Mask

The film begins with sweeping vistas of a California town: The feeling is one of absolute normalcy, of everyday life going on its uninterrupted way. The camera eventually zeroes in on one house, and then one window, where we meet the hero of Mask, Rocky Dennis.

The opening suggests that we could be anywhere, at anytime, in anyone’s home. And Rocky Dennis has all the attributes of the average American kid: He collects baseball cards, listens to rock ‘n’ roll, and dreams of biking across Europe. But Rocky is different, because he suffers from a congenital condition called craniodialphyseal dysplasia, which causes his face to be horribly enlarged and disfigured.

And yet, after the initially shocking presentations of Rocky (played under a heavy load of makeup by Eric Stoltz) the film will go on to stress just how normal Rocky is in almost every way but the physical. We see his adjustments to school, his problems dealing with his hard-living single mom (Cher, who is once again very good), his tentative adventure with first love (in the person of Laura Dern).

The only unusual element is Cher’s social circle, which happens to be a gang of motorcycle riders (led by Sam Elliott). But this film is based on a true story, and that’s the way it was.

It is one of the virtues of Mask that Rocky doesn’t become a goody-goody figure; instead, he remains an average guy in nearly every way. Director Peter Bogdanovich has established a tone of unblinking, unflinching acceptance. He doesn’t emphasize anything, he simply presents Rocky and his story. Soon, we almost forget we’re watching anything strange—and that’s exactly the point Bogdanovich wants us to get.

The film’s only weakness is perhaps its too-easy analogies between Rocky’s “mask” and the various figurative masks worn by others, especially his mother’s self-destructive drug-taking and bed-hopping. But Bodganovich and his actors—and of course, the astounding makeup of Michael Westmore—transcend the occasional message-mongering. They make the film come alive in the immediate moment, and the result is—if admittedly not a perfect film—an extraordinary experience.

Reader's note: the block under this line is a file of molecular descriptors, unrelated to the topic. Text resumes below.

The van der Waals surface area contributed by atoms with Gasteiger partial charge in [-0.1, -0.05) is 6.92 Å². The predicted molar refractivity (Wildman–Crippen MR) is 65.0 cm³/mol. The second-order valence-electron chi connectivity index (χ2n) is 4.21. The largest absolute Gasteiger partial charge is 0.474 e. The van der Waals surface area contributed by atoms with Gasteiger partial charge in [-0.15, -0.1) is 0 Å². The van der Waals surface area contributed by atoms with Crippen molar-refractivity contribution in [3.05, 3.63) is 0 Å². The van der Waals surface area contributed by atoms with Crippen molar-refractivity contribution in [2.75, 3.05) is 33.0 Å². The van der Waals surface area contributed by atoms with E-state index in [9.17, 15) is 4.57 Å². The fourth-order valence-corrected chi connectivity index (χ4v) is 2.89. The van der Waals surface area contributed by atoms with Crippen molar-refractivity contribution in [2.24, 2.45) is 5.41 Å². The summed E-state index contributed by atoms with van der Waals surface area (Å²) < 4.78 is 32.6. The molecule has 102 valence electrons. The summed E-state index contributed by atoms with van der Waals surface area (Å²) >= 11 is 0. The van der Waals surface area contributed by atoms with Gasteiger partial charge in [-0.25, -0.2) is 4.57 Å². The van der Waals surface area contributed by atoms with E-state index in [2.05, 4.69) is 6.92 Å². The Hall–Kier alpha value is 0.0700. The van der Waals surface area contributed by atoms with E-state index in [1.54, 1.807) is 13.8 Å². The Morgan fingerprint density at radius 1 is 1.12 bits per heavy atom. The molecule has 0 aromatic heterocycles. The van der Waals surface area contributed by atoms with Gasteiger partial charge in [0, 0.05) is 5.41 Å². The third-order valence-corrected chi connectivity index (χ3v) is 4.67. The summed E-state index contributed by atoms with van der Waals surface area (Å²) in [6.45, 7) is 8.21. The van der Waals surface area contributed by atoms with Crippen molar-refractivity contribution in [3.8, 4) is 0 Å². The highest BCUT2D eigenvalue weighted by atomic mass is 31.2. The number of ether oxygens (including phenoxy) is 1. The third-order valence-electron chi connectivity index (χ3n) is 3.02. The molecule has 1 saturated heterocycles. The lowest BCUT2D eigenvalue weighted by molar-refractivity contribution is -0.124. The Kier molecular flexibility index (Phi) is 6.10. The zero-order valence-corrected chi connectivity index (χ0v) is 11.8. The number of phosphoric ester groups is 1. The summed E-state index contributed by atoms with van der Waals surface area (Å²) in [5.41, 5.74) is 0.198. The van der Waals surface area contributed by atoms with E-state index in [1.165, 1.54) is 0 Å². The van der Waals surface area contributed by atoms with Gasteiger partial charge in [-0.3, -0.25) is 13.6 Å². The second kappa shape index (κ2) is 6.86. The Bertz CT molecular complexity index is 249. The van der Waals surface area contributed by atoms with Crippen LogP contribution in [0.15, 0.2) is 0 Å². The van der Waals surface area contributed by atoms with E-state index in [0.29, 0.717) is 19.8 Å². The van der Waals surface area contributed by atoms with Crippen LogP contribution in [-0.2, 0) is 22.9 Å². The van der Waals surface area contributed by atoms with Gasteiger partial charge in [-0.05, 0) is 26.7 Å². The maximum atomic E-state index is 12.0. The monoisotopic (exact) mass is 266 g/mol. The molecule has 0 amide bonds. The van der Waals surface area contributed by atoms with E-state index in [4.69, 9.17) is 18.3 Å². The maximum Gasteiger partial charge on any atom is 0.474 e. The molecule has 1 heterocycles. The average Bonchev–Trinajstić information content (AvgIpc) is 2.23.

Bogdanovich, who was a major force during the 1970s (The Last Picture Show, Paper Moon, Saint Jack), has returned after a four-year hiatus. He continues to find his own voice as a director: Some of his early films were disturbingly artificial in their patness, but Mask has a convincingly lived-in quality. He’s rolled up his sleeves and dug down deep for this one, and the result is a potent emotional experience.

Bogdanovich has retained his talent for staying in the news: Lately he’s raised a stink because Universal Pictures has altered his soundtrack by replacing Bruce Springsteen songs with Bob Seger tunes. That may sound like one of those crazy directors going off on a megalomaniacal tirade, but you can see Bogdanovich’s point: Springsteen carries more iconographical weight than Seger anyway, and there’s a poster of Springsteen in Mask that shares a wall with Rocky’s baseball cards and Europe map. Had the songs remained, it would have been one more layer of emotional meaning in Rocky’s story. Too bad they’re gone.

First published in the Herald, March 1985

It seems as though the movie should have a higher profile, or be mentioned more often in discussions of various careers that overlap here. Certainly at the time it seemed Bogdanovich would get a career reboot out of this—yet his next film took three years to appear, and it was Illegally Yours, fercryingoutloud. I guess there’s a cut with the Springsteen songs in place.

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